Do you remember the last time you licked a stamp? Maybe not, and for good reason: 20 years have passed since the U.S. Postal Service (USPS) first started transitioning from “lickable” stamps to the peel-and-stick squares we use today, called “pressure-sensitive adhesive” stamps by those in the know.
FPL worked closely with the USPS throughout that transition, and in the two decades that have followed, to continuously improve stamps.
The earliest cooperative research between FPL and the USPS focused on developing pressure-sensitive adhesives that didn’t gum up the equipment used to recycle paper. By developing an adhesive that was compatible with the recycling process, an additional 20 million tons of waste paper can be recycled each year.
This research project ended up reaching beyond just stamps, according to Carl Houtman, a chemical engineer at FPL. “Advancements made with the Postal Service work were of interest to the entire label industry,” explained Houtman. “The Tag and Label Manufacturer’s Institute has adopted the same standards as the USPS, so labels can now be certified as recycling compatible.”
Today’s work with the USPS is two-fold: improving stamp performance continues to be a priority, as well as reducing the environmental impact of stamp materials.
The introduction of the Forever Stamp has kept researchers busy developing improved performance and accelerated aging tests to ensure that the stamps indeed remain useful, if not forever, at least close enough to qualify for the name.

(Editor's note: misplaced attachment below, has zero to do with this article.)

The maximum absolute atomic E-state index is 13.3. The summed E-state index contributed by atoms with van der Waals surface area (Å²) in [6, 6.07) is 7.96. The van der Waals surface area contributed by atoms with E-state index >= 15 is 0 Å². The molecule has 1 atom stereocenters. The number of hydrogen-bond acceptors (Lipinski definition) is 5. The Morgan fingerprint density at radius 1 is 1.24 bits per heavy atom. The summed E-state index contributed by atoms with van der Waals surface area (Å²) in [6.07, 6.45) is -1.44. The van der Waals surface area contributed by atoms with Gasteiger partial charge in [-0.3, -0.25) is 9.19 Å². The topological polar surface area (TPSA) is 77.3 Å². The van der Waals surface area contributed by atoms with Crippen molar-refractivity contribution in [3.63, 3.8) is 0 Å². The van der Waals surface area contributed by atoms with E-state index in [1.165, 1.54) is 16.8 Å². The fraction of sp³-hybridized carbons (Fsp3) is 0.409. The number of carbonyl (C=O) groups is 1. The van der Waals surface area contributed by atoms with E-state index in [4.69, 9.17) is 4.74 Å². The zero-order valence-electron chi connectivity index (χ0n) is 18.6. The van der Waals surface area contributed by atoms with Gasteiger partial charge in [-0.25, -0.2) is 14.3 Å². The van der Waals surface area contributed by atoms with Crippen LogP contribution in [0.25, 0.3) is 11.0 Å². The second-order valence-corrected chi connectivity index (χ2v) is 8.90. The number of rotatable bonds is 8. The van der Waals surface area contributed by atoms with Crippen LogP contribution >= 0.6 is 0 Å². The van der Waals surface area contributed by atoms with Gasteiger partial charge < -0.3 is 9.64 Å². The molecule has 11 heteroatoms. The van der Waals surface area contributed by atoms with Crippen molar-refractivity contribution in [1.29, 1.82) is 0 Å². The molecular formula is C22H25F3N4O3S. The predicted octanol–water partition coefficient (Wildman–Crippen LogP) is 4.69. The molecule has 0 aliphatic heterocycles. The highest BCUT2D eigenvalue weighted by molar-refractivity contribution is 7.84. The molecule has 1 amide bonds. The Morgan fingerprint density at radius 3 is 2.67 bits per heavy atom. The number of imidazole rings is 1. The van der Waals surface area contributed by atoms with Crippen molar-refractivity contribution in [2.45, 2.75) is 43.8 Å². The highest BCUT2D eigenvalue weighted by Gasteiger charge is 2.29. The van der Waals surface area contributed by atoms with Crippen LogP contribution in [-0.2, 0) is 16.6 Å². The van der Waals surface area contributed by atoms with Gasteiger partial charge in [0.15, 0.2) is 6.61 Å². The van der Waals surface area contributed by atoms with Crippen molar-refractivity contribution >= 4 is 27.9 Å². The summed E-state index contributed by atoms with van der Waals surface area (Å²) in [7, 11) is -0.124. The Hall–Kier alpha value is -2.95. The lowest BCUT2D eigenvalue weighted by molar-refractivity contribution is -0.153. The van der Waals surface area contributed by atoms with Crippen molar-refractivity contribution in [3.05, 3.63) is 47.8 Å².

FPL research materials engineer John Considine conducts accelerated aging tests using a chamber and meteorological data from various locations in the United States. Considine can subject stamps to rapid cycles of heat and humidity, mimicking conditions the stamps might have to tolerate in the real world.
Houtman’s work, on the other hand, focuses on developing new pressure-sensitive adhesives that are environmentally friendly by looking at three key areas in the lifecycle of the product.
“We’re developing adhesives that are made from renewable resources,” Houtman says. “Additionally, we want the materials to be compatible with the recycling process and also biodegradable if they are thrown away.”
Houtman is also developing experimental methods for determining the biodegradation rate of new materials. Currently, test samples are placed in a sludge inoculum that contains organisms that degrade, or “eat,” the sample. The biodegradation rate can then be determined by measuring how much oxygen is consumed during the process.
Research and development will continue as FPL and the USPS work together to build on the successes of the past 20 years. And while stamps aren’t something most of us give much thought to, perhaps next time you use one you’ll at least be grateful that you don’t have to lick it.
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By Rebecca M. Wallace, FPL Public Affairs Specialist